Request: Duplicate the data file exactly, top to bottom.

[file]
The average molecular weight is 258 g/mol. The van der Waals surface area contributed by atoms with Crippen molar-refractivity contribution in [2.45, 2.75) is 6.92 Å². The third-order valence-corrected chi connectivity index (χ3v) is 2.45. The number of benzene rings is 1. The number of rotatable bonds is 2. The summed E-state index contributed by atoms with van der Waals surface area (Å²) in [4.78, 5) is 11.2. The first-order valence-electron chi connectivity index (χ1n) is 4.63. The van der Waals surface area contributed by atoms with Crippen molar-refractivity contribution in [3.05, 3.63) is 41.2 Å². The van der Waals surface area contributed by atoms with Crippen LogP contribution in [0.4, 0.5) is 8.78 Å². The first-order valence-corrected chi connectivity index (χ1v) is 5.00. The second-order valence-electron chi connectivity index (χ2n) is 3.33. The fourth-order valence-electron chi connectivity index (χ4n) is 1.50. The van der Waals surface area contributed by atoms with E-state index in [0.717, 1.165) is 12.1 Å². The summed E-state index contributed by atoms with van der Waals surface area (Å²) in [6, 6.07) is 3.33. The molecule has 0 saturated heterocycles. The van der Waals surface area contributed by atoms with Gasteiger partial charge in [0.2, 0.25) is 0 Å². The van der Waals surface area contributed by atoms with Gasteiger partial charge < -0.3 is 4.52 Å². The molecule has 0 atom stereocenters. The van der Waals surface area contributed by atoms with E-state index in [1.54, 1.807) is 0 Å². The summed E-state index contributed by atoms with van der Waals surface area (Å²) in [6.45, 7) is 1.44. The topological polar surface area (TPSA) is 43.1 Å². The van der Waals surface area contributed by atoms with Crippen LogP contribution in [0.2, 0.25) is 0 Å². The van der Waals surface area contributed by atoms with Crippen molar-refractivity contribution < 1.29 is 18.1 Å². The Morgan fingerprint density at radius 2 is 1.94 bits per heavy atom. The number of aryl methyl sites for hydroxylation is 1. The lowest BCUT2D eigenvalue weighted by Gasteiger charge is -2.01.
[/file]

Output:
The average molecular weight is 258 g/mol. The van der Waals surface area contributed by atoms with Crippen molar-refractivity contribution in [2.45, 2.75) is 6.92 Å². The third-order valence-corrected chi connectivity index (χ3v) is 2.45. The number of benzene rings is 1. The number of rotatable bonds is 2. The summed E-state index contributed by atoms with van der Waals surface area (Å²) in [4.78, 5) is 11.2. The first-order valence-electron chi connectivity index (χ1n) is 4.63. The van der Waals surface area contributed by atoms with Crippen molar-refractivity contribution in [3.05, 3.63) is 41.2 Å². The van der Waals surface area contributed by atoms with Crippen LogP contribution in [0.4, 0.5) is 8.78 Å². The first-order valence-corrected chi connectivity index (χ1v) is 5.00. The second-order valence-electron chi connectivity index (χ2n) is 3.33. The fourth-order valence-electron chi connectivity index (χ4n) is 1.50. The van der Waals surface area contributed by atoms with E-state index in [0.717, 1.165) is 12.1 Å². The summed E-state index contributed by atoms with van der Waals surface area (Å²) in [6, 6.07) is 3.33. The molecule has 0 saturated heterocycles. The van der Waals surface area contributed by atoms with Gasteiger partial charge in [0.2, 0.25) is 0 Å². The van der Waals surface area contributed by atoms with Gasteiger partial charge < -0.3 is 4.52 Å². The molecule has 0 atom stereocenters. The van der Waals surface area contributed by atoms with E-state index in [1.54, 1.807) is 0 Å². The summed E-state index contributed by atoms with van der Waals surface area (Å²) in [6.45, 7) is 1.44. The topological polar surface area (TPSA) is 43.1 Å². The van der Waals surface area contributed by atoms with Crippen LogP contribution in [0.2, 0.25) is 0 Å². The van der Waals surface area contributed by atoms with Crippen molar-refractivity contribution < 1.29 is 18.1 Å². The Morgan fingerprint density at radius 2 is 1.94 bits per heavy atom. The number of aryl methyl sites for hydroxylation is 1. The lowest BCUT2D eigenvalue weighted by Gasteiger charge is -2.01.